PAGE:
New developments at the World Wide Web Consortium (W3C) have given the green light to DRM for HTML5, along with approval from Google, Microsoft and Netflix. What does this ‘approval’ mean for digital publishers?
The W3C is an international community which works to develop agreed standards for the Internet to make it a better place by facilitating it’s “full potential” We blogged on language compliance recently about how HTML5 as a language itself was en-route for full approval by the W3C. In January of 2013 the W3C announced that HTML5 was complete.
Digital rights management (DRM) is a ‘tricky’ area if we look to Wikipedia we see a suggested definition as “With First-generation DRM software, the intent is to control copying; With Second-generation DRM, the intent is to control viewing, copying, printing and altering of works or devices. The term is also sometimes referred to as copy protection, copy prevention, and copy control, although the correctness of doing so is disputed.”
DRM as a feature of your publication may or may not actually be worth doing. The Amazon variation of .mobi files in AZW format for example are extremely difficult to add DRM to. One question a publisher might ask themselves is whether the cost of DRM is worth it. When JK Rowling launched the Pottermore.com site to launch new Harry Potter books in 2011 the content was DRM free, albeit stamped. For details on J.K. Rowling’s unique pottermore.com check out that blog here.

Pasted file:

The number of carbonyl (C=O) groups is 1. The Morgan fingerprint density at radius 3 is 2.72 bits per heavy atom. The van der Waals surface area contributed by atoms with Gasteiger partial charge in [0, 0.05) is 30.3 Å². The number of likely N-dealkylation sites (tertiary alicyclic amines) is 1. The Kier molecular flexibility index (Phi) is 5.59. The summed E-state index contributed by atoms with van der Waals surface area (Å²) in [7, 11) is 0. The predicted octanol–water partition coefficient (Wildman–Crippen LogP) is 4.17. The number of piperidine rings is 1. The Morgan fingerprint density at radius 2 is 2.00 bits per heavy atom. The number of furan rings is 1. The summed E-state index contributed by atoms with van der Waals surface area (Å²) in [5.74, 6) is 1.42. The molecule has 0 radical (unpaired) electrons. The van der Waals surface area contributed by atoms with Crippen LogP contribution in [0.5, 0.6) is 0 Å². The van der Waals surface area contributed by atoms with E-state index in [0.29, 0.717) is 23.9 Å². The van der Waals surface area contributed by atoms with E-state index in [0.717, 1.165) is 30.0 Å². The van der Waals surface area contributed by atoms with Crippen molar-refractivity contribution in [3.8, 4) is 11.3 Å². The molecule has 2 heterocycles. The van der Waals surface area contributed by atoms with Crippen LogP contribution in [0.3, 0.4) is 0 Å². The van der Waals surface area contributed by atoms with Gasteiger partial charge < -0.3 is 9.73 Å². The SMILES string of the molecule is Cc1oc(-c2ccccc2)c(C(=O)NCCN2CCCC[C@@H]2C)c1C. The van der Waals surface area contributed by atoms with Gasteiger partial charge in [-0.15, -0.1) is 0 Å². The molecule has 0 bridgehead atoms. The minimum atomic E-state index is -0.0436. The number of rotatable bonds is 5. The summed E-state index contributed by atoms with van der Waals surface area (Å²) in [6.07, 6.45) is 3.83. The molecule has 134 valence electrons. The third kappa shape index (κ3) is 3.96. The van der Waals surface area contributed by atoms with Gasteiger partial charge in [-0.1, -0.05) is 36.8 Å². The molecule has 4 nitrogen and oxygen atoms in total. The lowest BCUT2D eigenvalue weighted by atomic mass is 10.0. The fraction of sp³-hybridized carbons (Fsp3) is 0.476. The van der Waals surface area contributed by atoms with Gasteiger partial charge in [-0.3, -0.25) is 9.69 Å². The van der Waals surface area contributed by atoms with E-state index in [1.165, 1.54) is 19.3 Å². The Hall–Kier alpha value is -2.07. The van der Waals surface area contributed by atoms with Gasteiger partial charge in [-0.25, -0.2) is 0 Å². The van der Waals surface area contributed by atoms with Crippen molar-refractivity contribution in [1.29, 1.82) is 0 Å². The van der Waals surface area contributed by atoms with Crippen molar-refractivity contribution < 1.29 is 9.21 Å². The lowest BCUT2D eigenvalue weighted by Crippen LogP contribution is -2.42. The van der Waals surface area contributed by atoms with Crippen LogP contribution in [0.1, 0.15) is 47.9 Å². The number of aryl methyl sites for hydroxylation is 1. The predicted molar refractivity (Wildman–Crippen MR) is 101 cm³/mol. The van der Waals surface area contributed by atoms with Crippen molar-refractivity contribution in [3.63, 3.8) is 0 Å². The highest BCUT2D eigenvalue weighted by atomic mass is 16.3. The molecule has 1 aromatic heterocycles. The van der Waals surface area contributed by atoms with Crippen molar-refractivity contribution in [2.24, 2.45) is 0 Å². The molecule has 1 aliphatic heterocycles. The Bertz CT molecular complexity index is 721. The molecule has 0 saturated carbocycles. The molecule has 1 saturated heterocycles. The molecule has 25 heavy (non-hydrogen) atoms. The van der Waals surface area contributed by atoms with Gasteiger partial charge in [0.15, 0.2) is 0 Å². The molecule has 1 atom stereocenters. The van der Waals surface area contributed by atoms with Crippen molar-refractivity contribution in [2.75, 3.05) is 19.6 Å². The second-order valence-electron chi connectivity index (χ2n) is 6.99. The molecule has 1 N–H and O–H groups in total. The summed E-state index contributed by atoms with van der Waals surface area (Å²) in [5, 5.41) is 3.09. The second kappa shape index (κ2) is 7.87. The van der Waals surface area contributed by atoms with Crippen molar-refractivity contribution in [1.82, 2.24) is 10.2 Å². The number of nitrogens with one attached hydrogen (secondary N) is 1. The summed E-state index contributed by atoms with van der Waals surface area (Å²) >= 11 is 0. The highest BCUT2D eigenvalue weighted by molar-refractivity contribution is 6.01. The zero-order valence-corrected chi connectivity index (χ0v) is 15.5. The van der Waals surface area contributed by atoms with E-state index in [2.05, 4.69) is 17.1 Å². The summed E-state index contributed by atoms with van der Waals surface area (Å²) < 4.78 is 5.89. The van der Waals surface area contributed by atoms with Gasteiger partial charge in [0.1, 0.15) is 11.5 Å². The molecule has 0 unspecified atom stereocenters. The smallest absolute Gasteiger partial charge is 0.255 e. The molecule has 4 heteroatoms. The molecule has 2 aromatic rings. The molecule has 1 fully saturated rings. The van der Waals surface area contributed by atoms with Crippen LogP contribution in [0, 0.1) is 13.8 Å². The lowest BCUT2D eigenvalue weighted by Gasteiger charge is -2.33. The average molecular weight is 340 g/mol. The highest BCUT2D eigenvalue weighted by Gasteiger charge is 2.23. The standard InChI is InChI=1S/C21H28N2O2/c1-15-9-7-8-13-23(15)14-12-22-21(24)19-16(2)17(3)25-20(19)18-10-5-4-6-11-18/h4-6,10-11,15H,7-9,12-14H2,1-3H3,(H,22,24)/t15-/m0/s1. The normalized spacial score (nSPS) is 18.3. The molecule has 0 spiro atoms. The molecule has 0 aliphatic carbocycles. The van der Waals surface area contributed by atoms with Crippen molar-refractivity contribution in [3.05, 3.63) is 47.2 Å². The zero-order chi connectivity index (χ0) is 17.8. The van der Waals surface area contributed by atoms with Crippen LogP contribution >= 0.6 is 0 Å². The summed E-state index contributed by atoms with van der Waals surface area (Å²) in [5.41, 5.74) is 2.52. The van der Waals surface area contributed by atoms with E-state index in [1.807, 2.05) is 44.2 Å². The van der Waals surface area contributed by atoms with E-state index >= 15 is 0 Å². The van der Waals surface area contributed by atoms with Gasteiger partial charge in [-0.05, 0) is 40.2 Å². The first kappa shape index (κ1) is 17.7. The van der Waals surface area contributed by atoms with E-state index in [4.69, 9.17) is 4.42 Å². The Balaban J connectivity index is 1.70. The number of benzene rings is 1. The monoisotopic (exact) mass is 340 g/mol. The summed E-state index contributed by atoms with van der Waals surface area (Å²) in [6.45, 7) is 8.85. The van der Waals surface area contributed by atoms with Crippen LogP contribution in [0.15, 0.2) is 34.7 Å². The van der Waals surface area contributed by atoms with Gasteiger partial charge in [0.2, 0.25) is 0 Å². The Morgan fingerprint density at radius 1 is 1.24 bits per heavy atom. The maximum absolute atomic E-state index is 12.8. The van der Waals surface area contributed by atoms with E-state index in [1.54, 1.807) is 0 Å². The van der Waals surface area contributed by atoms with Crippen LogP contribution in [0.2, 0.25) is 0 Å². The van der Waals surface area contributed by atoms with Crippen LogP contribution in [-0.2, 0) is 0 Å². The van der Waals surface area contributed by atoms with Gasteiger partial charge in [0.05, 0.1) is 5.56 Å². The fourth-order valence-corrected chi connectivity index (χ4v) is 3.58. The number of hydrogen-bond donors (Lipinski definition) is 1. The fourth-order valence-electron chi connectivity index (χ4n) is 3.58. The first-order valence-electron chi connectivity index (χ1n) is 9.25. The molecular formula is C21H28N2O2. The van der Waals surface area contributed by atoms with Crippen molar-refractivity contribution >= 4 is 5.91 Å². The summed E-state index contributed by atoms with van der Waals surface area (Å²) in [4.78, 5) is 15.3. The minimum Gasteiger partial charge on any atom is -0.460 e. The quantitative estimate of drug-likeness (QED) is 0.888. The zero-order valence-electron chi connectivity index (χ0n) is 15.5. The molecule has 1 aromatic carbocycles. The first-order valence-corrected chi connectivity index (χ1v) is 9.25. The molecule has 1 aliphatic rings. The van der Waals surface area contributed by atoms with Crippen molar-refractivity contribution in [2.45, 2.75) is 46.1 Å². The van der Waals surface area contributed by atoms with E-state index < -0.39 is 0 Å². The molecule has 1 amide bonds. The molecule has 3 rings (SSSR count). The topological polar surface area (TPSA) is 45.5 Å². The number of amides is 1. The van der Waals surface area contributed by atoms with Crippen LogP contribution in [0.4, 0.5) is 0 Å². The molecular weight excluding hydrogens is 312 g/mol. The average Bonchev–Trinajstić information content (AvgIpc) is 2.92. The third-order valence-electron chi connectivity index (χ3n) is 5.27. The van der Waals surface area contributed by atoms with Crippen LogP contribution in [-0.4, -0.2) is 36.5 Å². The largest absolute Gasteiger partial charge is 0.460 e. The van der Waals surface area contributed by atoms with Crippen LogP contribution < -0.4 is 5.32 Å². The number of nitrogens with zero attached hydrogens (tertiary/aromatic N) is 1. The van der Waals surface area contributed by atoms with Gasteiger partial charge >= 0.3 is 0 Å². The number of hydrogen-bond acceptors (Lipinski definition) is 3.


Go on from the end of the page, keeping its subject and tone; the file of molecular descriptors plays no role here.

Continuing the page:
There are (naturally) advantages and disadvantages to DRM. These have been outlined in this reelseo article the general consensus is that content which has already been paid for will now be secured potentially to those who have already paid for it. DRM also increases the cost for producers. DRM will not remove piracy either only wrapping a thin layer of security around the publications.
It appears that the focus for this round of approvals from W3C is focused more on Video than the printed word. What we do not wish to see happening is the increase of security across the web unnecessarily. Publishers are entitled to their cut of course and securing this shall always be important.
The other side of the coin is – couldn’t a traditional book always be shared? By physically passing the book from one person to another! In the console ‘wars’ Microsoft’s decision to block the sharing of games was the centre of jokes from Sony, with the eventual u-turn of the Big M. Sharing Games is a much newer experience than sharing books.